Thursday, February 15, 2018
Court of Appeal:
No Relief for Woman Who Sued Party, In Place of One With Similar Name
Statute of Limitation Has Now Run on Suing Intended Defendant
By a MetNews Staff Writer
The Kabuki restaurant in Pasadena, pictured above, is where plaintiff Elizabeth J. Tenorio suffered personal injuries in 2012.
The Court of Appeal for this district has held that a woman who was injured when a waiter tripped and caused her to fall on her back cannot sue the company that owns the restaurant she was at it because, by mistake, she sued a corporation with almost the same name and it’s now too late to bring a new action.
Acting Presiding Justice Judith Ashmann-Gerst wrote the opinion for Div. Two. It was filed Tuesday and not certified for publication.
The opinion came in a trip-and-fall case. Plaintiff Elizabeth J. Tenorio suffered injuries on Feb. 24, 2012, at Kabuki Japanese Restaurant, on Foothill Boulevard in Pasadena.
During the period from Feb. 24, 2012, to March 18, 2013, her attorney corresponded with Golden Eagle Insurance, whose insured was identified by both Tenorio’s lawyer and the insurer as “Kabuki Restaurant, Inc. dba Kabuki Japanese.”
On July 16, 2013, Tenorio, represented by Pasadena attorney Pius Joseph, brought suit not against Golden Eagle’s insured, but against “Kabuki Japanese Restaurant & Sushi, Inc.” Service of process was effected on its agent; it did not answer.
Tenorio filed a request to enter default on Oct. 17, 2013, After some difficulty in preparing the paperwork in connection with obtaining a judgment, on Jan. 6, 2016, a default judgment was entered against Kabuki Japanese Restaurant & Sushi, Inc. for $141,743.25.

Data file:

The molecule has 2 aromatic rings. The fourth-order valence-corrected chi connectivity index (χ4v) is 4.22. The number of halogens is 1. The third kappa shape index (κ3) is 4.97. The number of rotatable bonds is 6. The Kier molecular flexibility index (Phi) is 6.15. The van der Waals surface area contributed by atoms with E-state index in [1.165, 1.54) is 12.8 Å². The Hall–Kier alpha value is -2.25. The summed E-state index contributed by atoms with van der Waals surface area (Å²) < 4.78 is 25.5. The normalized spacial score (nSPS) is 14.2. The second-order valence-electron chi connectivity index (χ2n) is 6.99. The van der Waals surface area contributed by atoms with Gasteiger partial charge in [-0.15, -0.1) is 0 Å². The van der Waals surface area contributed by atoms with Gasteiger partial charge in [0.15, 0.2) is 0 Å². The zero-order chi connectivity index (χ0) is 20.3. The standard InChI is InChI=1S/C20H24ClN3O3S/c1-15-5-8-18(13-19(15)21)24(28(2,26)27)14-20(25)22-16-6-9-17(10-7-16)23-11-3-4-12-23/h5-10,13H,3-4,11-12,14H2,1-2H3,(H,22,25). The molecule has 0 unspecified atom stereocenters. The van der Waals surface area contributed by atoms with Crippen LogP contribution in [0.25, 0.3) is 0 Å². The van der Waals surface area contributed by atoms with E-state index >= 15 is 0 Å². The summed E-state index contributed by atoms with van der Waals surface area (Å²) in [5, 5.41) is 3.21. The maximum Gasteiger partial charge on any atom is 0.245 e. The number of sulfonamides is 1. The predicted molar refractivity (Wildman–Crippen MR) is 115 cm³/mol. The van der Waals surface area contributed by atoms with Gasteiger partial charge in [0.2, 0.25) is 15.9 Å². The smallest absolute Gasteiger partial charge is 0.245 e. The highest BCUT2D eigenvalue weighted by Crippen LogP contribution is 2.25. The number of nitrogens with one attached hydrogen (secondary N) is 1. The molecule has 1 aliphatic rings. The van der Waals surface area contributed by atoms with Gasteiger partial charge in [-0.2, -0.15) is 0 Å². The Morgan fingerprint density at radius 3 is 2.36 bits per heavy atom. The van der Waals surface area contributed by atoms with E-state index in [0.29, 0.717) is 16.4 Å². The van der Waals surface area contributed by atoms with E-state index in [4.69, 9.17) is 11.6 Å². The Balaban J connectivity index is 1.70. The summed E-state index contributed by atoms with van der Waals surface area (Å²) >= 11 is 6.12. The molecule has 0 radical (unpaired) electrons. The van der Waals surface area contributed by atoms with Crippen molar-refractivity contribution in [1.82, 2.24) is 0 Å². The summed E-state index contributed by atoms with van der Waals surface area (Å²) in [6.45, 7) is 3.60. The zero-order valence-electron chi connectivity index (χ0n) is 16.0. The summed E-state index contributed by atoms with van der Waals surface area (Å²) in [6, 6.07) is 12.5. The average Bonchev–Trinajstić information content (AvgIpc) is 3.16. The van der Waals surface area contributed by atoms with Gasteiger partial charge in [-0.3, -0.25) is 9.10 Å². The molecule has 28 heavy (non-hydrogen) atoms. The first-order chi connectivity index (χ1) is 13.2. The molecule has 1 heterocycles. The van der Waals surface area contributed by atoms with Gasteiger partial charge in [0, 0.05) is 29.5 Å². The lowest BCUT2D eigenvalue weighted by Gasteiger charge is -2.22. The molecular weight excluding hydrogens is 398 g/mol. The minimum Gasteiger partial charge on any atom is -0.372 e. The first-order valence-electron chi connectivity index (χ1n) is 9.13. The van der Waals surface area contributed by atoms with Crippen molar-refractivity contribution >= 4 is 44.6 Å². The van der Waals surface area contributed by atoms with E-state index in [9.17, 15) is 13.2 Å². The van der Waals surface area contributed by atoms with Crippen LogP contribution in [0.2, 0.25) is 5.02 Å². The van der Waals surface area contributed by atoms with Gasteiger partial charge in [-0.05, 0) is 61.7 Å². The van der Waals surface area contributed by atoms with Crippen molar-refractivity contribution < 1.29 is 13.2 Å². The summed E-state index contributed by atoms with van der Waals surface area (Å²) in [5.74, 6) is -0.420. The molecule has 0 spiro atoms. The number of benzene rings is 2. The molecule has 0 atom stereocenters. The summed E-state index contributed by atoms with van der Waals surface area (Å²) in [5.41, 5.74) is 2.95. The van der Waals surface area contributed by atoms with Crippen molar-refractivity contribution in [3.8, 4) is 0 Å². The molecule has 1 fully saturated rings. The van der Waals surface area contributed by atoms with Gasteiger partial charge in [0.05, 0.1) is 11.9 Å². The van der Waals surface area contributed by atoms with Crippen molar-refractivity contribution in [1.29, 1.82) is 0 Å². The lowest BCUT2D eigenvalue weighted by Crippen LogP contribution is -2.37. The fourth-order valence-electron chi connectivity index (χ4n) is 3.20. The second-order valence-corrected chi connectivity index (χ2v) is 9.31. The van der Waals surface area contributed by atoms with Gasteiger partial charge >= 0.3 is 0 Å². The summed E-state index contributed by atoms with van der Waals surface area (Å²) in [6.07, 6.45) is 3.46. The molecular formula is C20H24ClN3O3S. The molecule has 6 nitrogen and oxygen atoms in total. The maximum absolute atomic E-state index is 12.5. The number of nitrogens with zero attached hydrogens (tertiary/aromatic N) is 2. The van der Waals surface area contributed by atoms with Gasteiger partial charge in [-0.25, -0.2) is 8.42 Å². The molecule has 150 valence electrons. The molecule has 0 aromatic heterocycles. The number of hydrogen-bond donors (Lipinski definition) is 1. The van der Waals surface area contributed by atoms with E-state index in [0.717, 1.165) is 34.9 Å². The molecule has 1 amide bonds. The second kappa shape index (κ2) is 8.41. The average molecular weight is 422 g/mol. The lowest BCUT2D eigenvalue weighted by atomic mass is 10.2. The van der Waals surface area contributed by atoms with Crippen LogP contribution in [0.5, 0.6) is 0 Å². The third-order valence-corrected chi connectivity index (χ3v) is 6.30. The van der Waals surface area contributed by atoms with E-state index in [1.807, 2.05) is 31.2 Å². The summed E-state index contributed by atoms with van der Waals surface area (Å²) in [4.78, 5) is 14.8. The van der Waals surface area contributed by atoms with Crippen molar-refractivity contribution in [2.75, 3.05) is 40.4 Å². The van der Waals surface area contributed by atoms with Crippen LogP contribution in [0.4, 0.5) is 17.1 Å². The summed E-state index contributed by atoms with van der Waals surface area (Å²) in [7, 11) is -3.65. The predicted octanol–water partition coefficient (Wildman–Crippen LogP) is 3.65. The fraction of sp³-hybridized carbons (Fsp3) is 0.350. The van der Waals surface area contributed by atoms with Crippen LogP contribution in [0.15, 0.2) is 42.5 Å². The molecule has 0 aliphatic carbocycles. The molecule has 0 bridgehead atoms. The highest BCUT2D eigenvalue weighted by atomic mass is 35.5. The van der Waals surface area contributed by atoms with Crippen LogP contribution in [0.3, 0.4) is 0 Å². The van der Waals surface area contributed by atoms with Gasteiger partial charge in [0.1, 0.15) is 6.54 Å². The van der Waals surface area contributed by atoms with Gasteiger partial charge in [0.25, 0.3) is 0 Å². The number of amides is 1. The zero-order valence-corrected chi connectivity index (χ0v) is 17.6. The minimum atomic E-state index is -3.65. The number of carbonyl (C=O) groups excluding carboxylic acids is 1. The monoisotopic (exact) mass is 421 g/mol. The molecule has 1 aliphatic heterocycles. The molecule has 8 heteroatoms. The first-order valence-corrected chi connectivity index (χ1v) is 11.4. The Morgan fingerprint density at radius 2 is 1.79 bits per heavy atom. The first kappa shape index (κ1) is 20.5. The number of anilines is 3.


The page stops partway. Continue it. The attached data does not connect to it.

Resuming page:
On that date, Tenorio dismissed Doe defendants.
Letter From Attorney
Joseph on March 10, 2016, received a letter from Dordaneh Ghaemi of Kirk & Myers, the lawyer for Kabuki Japanese Restaurant, Inc. dba Kabuki Japanese—the company that owns the restaurant where Tenorio was injured. Ghaemi advised that his client had not been sued and had no connection with the party that was sued.
Thirteen days later, Tenorio moved for leave to amend the complaint to substitute the name of Ghaemi’s client. The motion was opposed, and Los Angeles Superior Court Judge Howard L. Halm denied it.
In explaining the affirmance, Ashmann-Gerst said:
“The case authorities cited by plaintiff are inapposite to the extent they involve plaintiffs who made mistakes because a defendant conducted business under a fictitious name or used business names interchangeably….That is not the situation here.”
“[I]it may be that plaintiff intended to sue Kabuki Restaurants, Inc., but that is not what she did. She named and served Kabuki Japanese Restaurants & Sushi, Inc. and then attempted to substitute Kabuki Restaurants, Inc., after the statute of limitations had expired on her claims against it, under the guise of an amendment to correct a mistake in a party’s name. But there was no misnomer here; rather, there was a failure to name the correct party as a defendant. As such, plaintiff’s claims against Kabuki Restaurants, Inc., are time-barred, and the trial court did not abuse its discretion in denying plaintiff’s motion for leave to amend.”
The case is Tenorio v. Kabuki Japanese Restaurant & Sushi, Inc., B276443.
Tenorio was represented on appeal by Joseph and Ghaemi acted for Kabuki Restaurants, Inc., as amicus curiae.
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